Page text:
Eq: Large Cap
As analysts and the market try to sort out how the new division in Congress will play out in markets, one beneficiary is becoming increasingly clear. Aerospace analyst Ron Epstein of Merrill Lynch had this to say the day before last week’s election, “The change to Democratic control of the House is the best scenario for defense spending. It points to upside in the defense budget. Gridlock keeps budgets intact, and defense is a bipartisan issue”. That argument is a bedrock of the new view that defense stocks are likely going to surge in the new Congressional environment. Epstein points out that aerospace companies are simultaneously seeing commercial and defense businesses growing strongly.
FINSUM: Earnings seem like they will stay in very good shape for the defense sector, and because budget changes look unlikely, the whole industry seems to be in for smooth sailing.
One of the best indicators of stock market performance is actually in bonds. Because they trade based on fundamentals, high yield bonds tend to be strong leading indicators of stock performance. With markets swinging all over the place, now might be a good time to see what junk bonds are doing. The answer is that the sector looks to be in good shape, with spreads holding steady and no real sign of concern.
FINSUM: Junk is probably not going to really worry until we get very near, or into an inverted yield curve, as a recession would be rough on the high yield market.
Something very ominous has been occurring in junk bond markets over the last week. The lowest tier of junk credits—which had been outperforming the market for much of this year—have been getting hammered. There has been a crash in CCC credits. According to Bank of America, since early October CCCs “have lost 3.25% in total and 3.50% in excess returns … effectively wiping out five months of performance”. That contrasts with the highest quality credits in the junk universe, which appreciated.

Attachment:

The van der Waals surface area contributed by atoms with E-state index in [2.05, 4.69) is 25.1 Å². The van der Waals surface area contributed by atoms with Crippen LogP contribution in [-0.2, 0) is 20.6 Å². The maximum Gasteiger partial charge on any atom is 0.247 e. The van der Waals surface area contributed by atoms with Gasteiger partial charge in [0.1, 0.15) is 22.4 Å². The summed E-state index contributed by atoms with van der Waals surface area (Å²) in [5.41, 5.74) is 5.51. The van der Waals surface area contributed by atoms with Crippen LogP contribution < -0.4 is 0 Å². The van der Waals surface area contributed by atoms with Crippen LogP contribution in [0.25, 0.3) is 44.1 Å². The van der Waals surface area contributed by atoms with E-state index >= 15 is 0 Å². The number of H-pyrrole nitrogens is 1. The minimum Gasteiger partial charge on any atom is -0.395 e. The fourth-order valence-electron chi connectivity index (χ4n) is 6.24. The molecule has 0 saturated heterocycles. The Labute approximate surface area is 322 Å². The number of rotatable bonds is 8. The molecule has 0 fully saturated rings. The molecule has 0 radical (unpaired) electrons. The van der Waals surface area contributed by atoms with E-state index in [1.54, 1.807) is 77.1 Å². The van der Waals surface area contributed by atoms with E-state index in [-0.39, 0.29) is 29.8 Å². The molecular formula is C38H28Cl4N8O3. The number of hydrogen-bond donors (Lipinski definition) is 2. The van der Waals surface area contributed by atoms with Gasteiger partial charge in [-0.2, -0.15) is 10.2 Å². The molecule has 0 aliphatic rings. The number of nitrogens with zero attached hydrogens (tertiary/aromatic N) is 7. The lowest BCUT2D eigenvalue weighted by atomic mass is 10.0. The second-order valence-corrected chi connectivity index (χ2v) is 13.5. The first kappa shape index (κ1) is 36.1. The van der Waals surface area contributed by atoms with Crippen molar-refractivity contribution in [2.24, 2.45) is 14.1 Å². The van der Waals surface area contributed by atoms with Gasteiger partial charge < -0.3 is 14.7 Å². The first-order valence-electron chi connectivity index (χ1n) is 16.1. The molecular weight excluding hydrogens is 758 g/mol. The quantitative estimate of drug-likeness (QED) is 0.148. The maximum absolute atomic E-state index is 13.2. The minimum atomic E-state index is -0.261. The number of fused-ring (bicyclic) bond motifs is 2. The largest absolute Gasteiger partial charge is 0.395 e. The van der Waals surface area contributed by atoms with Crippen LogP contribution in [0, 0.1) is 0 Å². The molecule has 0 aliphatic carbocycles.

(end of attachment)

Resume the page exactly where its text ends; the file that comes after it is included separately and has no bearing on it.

FINSUM: CCC had been doing quite well, so one can see this either as a normal return to earth, or early signs of trouble.
One of the most underappreciated areas of the bond market is in mortgage-backed securities. Anyone familiar with the Financial Crisis will instantly know why. However, the asset class itself offers many attractive advantages compared to other bonds. There are three main points of appeal: higher yields, liquidity, and low correlation to risk assets. MBS ETFs average 2.79% yields (much higher than Treasuries), have much greater liquidity than corporate bonds, and have the lowest correlation to risk assets of any fixed income instrument.
FINSUM: If you can get of the trauma that the acronym caused, MBS can be a very good asset class for many different market environments.
One of the big questions in this market fall is why junk bonds aren’t tumbling in tandem with stocks. Generally speaking, high yield bonds trade in the same direction as small cap stocks as they are driven more by company fundamentals than other areas of the bond market. However, in the recent rout, this was not the case, as junk bonds have continued to perform well. When both markets fall in unison, it usually means there is big trouble brewing, but when they have become uncorrelated, it can mean there is a rally to come. For instance, in 2011, small caps fells strongly, but junk only a touch. In the following months, small caps surged 15%.
FINSUM: We think this is a positive sign for small caps, as high yield investors are not worried about company fundamentals.
One of the biggest mistakes that investors might make in this rising rate era is to try to combat rising rates with better yielding bonds. While that strategy can work, especially in short-term bonds with high yields (such as junk bonds), a better strategy is to buy dividend growth stocks. Historically speaking, dividend growth shares have performed well in periods of rising rates, outperforming yield stocks and the broader market. BMO Capital Markets recently put out a piece on the topic, saying that “We prefer to focus on stocks that combine dividend growth and yield characteristics”. Some stocks that meet dividend growth criteria are BlackRock, Bank of America, Union Pacific, and Delta Airlines.
FINSUM: Dividend growth stocks tend to have good capital appreciation during periods of rising rates, which makes them seem like a good bet for this tightening cycle.